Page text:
Saturday, May 27, 2017
This is my fourth Cannes. In terms of quality, it was the weakest. There were highlights, obviously, but the top of my rankings aren't as strong as they were, say, a year ago. Few unqualified raves and a general consensus that the competition titles were a bit lacking led to an overall sense of feeling underwhelmed. But then you remember you're at the Cannes Film Festival, and your mood brightens.
On to the rankings. Links lead to individual reviews...
30. An Inconvenient Sequel
29. Ismael's Ghosts
27. The Summit
26. Based on a True Story
23. A Ciambra
22. In the Fade
21. La Familia
20. Brigsby Bear
19. Jupiter's Moon
18. Alive in France
17. The Workshop
16. The Day After
15. The Rider
14. The Square
13. A Gentle Creature
12. 120 Beats Per Minute
11. The Meyerowitz Stories (New and Selected)
10. You Were Never Really Here
9. Amant Double
8. The Killing of a Sacred Deer
7. The Beguiled
5. The Florida Project
4. Happy End
3. Bright Sunshine In
2. Good Time
What will win the Palme d'Or? My gut, which should never be trusted, says 120 Beats Per Minute. I wouldn't rule out Wonderstruck or Loveless, though. Don't be surprised if Robert Pattinson takes home Best Actor for the terrific Good Time. And I'm going out on a limb by picking Vasilina Makovtseva for A Gentle Creature, a movie that tied me in knots and continues to replay itself in my mind. If this was an underwhelming year at the festival, then Sergei Loznitsa's no-prisoners Russian drama was the most Cannes film I've seen in my four years. A singular, provocative vision that challenges viewers, A Gentle Creature stretched my brain in ways both pleasing and infuriating, and I'm grateful to have been at the first screening anywhere in the world for a film that will inspire plenty of reaction in the months to come.
See? Even a disappointing Cannes can be a great one.
Friday, May 26, 2017
I saw Bushwick at Sundance and was very mixed on it. I gave it a second look here at Cannes, and I now know how I feel about it: I think it's pretty so-so. This action-thriller is meant to look like a single-shot story, but the gimmick gets old fast. I reviewed the movie for Screen International.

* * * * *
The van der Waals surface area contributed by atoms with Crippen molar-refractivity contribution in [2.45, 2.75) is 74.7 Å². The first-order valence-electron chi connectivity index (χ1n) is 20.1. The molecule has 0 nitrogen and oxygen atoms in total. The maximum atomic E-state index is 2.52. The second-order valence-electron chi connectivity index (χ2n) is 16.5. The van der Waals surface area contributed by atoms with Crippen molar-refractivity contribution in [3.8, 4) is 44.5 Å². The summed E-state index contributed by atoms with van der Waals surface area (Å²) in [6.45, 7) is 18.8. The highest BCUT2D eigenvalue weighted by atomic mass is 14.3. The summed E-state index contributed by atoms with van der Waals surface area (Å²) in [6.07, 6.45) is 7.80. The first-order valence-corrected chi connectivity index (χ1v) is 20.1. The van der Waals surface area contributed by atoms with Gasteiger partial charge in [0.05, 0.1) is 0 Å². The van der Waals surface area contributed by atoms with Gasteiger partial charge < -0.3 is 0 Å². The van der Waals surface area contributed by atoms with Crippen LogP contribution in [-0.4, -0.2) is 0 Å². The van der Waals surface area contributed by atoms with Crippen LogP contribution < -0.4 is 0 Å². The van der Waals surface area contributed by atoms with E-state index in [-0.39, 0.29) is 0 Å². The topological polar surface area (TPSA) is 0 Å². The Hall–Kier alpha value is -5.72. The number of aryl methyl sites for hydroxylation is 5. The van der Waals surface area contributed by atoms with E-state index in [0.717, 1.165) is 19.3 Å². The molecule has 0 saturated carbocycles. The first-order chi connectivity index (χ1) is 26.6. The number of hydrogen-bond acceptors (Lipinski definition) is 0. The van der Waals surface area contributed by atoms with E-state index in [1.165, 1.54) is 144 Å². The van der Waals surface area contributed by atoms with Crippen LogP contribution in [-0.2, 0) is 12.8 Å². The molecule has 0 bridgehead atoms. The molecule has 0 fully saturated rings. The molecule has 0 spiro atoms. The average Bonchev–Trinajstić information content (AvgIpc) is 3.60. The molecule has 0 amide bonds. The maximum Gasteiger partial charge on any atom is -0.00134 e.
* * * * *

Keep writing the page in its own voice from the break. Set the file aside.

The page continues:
Brigsby Bear, which stars Saturday Night Live's Kyle Mooney, premiered at Sundance, but I caught up with it in Cannes. He plays a twentysomething man who doesn't realize (A) he was kidnapped as a baby; (B) he's been living in a bunker with his captors; and (C) his favorite show is actually something his kidnappers made specifically to keep him entertained. When the guy enters the real world, how will he react? My review of this decently funny and thoughtful comedy is up at Screen International.
Thursday, May 25, 2017
For MEL, I spent a little time musing about Sgt. Pepper's Lonely Hearts Club Band on the occasion of its 50th anniversary. It's long been considered the greatest album ever. Rather than debating that point, I decided to focus on what exactly the "greatest album ever" would even mean. I was really pleased with how this came out. You can read it here.
I saw Good Time before Cannes but had to keep hush-hush about it until the film premiered at the festival. Well, now I can say: Holy cow, is it great. It's a triumph for the Safdie brothers and it's a triumph for its star, Robert Pattinson. My review is live at Screen International.
The Summit ought to be a lot of fun, telling the story of how the new president of Argentina (Ricardo Darín) tackles political and personal crises simultaneously while in the midst of a high-stakes summit with other Latin American leaders. There's potential for a pulpy airport-novel thriller, but the movie gets away from filmmaker Santiago Mitre. I reviewed The Summit for Screen International.
Venezuelan filmmaker Gustavo Rondón Córdova makes his feature debut with La Familia, a stripped-down story about a father and son on the run after the kid brutally attacks another boy in self-defense. A portrait of modern-day Caracas as much as it is a family drama, the film suggests Córdova might be someone worth keeping an eye on. My review is live at Screen International.
Wednesday, May 24, 2017